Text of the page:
Welcome to the Commission’s ecumenical resource which we hope will promote justice, peace and the care of God’s creation!
- Beacons of Hope
- What the Bible Says
- Prophets & Reformers
- Reviewing your Church
- Start Somewhere
- Liturgy or Worship
With this resource the Justice and Peace Commission hopes to encourage and support Christians throughout London and the areas covered by the London Church Leaders’ Group who are working for justice, peace and care for God’s creation. We firmly believe that education about justice and peace is important if we are to understand our global responsibilities, and to play a full part in working to bring about God’s Kingdom on earth. The resource is ecumenical both in the traditions on which it draws, and in the examples of inspiring practice it presents, since the challenges to social justice, world peace and the survival of our planet demand that we develop an approach which will overcome sectarian differences. We particularly wanted to show the wonderful and hopeful initiatives already taking place in the London area, so that none would feel that the challenge was insurmountable. In many cases, Christians of different traditions are working together, sometimes with people of other faiths.
We have outlined the Scriptural imperative to work for the Kingdom here and now: an understanding of biblical teaching that unites all of our denominations. We rely on the tradition of ‘Catholic Social Teaching’, that is, the body of writings from the popes and bishops in modern times, begun with Pope Leo XIII in 1891, and continuing to our own times. We rely also on the Anglican tradition of teaching and recommendations, in such documents as Faith in the City, the Church and the Bomb, Faithful Cities. As a case-study, we describe the legacy of Christian social reformers of all denominations in Britain in the nineteenth century, holding them up for inspiration today.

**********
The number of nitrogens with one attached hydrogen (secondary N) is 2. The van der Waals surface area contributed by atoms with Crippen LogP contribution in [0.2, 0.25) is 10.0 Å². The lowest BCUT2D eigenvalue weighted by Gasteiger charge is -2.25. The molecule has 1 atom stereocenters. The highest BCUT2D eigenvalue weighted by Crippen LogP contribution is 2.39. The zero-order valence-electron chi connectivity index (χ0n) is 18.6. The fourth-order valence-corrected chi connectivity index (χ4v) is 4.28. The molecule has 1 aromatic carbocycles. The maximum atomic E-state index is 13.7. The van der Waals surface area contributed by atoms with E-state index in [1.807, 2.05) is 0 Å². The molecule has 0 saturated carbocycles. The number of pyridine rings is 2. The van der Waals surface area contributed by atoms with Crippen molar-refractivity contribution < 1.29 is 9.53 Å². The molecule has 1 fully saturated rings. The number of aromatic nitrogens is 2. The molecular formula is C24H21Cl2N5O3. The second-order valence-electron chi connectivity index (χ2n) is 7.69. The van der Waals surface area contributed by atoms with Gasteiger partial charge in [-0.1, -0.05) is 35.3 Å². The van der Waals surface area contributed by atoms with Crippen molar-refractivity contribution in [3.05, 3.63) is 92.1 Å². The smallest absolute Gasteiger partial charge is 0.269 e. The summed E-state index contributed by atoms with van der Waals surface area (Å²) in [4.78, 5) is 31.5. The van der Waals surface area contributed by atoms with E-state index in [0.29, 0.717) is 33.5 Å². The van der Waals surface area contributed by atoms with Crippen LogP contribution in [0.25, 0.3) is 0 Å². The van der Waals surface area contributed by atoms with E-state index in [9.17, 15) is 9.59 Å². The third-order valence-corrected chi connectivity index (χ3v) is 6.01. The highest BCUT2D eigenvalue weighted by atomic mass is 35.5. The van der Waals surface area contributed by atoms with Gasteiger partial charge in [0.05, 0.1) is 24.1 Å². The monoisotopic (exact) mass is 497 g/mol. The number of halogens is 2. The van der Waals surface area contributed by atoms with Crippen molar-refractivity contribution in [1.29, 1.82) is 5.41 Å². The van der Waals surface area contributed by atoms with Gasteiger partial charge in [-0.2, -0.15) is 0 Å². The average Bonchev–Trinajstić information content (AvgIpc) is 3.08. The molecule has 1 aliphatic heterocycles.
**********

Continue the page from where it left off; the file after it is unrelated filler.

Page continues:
In a time of such rapid change in our churches as in society at large, we found it helpful to think of the “Five Marks of Mission” used by the Anglican communion, (and increasingly adopted by other denominations) as a guide to where our churches stand in their mission to proclaim Christ, and have directed attention to them in our parish audit section. Catholics may see social action as a logical outcome of the Christ Among Us discussion group series, part of the At Your Word Lord renewal initiative. The United Reformed Church may call on its Church and Society tradition, to inspire action. After a self-review, a parish might be ready for action, and our section on Starting and Running a Group might help to get things going. To challenge the status quo, or to try to change seemingly intractable global situations, it is easy to despair. But Christ has promised, “Fear not, for I have overcome the world”. To remain faithful, we need a spirituality to sustain us through the darkest times. The section on spirituality gives us role models, and ideas for reflection. Finally, since such a small document can only cover a fraction of the ideas and material available, we include a resource list, arranged in themes, with many websites leading to further riches. The films that accompany this resource illustrate powerfully what church people are doing and saying about justice, peace and social change in London and the South East. More can be done: it just needs our helping hand.
We hope this resource will make a small contribution to Greater London’s justice and peace endeavours today.